Poore embarked on an ambitious plan to independently evaluate his department, while assessing its leadership and its members’ morale. He recognized that getting an objective evaluation of the department would require outside expertise. An outsider could assure anonymity. He would be unencumbered by agendas and personal relations and it would be easier for him to build trust with whomever he spoke. To fully understand how the department was operating, input was needed from its leadership and membership. Beyond those inside, feedback was solicited from those who worked closely with fire and rescue, including Falmouth department heads, police and communications. A candid appraisal from its mutual aid partners was also needed. Finally, town council support was required both to make the initiative happen and because they had the pulse of the community.

An undertaking of this magnitude requires a significant amount of communication. Stakeholders need to understand what the town manager planned to do; why he was going to do it; how the initiative was going to be conducted and by whom; and how it was going to impact them. Without everyone’s buy-in and support, any hopes of making change within the department would fail.

The town manager met with the department leadership initially and then with all members to express his concern about the state of the department and to seek their help to save it. He stated his goal of preserving the volunteer concept, but also threw out the challenge to raise the performance bar and make Falmouth the premier fire and rescue department in the area.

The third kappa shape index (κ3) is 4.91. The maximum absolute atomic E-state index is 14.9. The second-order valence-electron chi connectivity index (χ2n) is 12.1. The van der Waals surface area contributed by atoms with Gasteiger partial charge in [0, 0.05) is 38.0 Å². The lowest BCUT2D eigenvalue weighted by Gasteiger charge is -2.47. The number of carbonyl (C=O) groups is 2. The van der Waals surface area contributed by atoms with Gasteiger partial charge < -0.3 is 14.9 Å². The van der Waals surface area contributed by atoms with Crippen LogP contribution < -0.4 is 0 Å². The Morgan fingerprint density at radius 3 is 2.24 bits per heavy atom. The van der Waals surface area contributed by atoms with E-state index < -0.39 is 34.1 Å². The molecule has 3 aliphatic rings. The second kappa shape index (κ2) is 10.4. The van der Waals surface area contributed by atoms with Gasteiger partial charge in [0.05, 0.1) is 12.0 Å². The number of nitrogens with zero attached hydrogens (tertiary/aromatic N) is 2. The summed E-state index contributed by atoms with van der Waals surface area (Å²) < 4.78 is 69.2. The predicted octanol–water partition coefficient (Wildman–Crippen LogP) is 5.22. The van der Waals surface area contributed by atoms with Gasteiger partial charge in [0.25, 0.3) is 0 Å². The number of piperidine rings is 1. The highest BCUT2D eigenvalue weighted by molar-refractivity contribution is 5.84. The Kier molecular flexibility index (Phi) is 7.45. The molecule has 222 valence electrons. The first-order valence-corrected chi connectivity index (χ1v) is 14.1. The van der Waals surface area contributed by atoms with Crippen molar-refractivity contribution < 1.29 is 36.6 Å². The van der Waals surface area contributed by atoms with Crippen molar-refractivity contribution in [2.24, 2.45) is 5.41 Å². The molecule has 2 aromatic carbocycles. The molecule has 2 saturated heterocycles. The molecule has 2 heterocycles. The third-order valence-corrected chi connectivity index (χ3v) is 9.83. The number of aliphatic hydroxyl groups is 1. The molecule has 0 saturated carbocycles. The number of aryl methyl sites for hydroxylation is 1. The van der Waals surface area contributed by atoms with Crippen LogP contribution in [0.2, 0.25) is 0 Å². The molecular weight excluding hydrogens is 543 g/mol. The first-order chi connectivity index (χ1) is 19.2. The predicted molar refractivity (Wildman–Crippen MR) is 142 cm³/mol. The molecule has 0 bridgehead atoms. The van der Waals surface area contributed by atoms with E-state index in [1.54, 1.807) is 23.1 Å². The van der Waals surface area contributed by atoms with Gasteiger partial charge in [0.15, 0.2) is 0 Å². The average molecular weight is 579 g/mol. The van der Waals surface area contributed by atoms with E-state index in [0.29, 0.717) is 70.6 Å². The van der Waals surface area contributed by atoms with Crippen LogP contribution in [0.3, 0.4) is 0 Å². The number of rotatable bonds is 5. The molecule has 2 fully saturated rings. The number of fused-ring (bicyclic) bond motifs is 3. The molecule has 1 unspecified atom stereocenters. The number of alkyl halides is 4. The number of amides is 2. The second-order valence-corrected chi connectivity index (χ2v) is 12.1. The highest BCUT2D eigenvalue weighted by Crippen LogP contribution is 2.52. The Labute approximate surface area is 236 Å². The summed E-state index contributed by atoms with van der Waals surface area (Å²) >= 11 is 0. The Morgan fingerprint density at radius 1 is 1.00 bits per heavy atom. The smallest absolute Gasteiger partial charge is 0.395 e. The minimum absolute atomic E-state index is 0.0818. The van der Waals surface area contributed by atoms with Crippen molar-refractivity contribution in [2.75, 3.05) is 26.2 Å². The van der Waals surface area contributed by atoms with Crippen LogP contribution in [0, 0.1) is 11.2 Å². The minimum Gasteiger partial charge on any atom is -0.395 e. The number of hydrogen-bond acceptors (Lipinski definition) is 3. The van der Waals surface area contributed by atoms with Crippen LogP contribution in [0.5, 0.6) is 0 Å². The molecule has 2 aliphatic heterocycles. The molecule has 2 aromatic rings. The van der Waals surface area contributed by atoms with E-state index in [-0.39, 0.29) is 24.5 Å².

To achieve this, an outside consultant developed a diagnostic process that provided the town manager with a complete picture of the department, its staff and its operations. To get input from the staff, a member satisfaction/engagement survey was developed and given to all the volunteers. Understanding the operations and what the members were thinking was critical. The members would be a great source of information. They were closest to the operation. They provided the service and interfaced directly with residents. They saw the problems first, heard about issues earlier, and had ideas that could improve the department’s overall performance. At the same time, in many situations, the members would never bring the information to management unless they were asked for it.

Satisfaction/engagement surveys are questionnaires where members can respond anonymously on a variety of issues. These surveys, in fact, are probably one of the best tools managers have for taking a barometer of what is happening in the workplace at any given point.

Prior to developing the survey, the consultant sought input directly from the members. By soliciting their ideas on the issues to address in the survey, he received valuable information, buy-in from the group, added trust to the process and advocates within their ranks. The survey addressed 26 different elements including leadership, command structure, training, cooperation, safety, morale and communications. The survey was given to the members over two nights. Over 75% participated.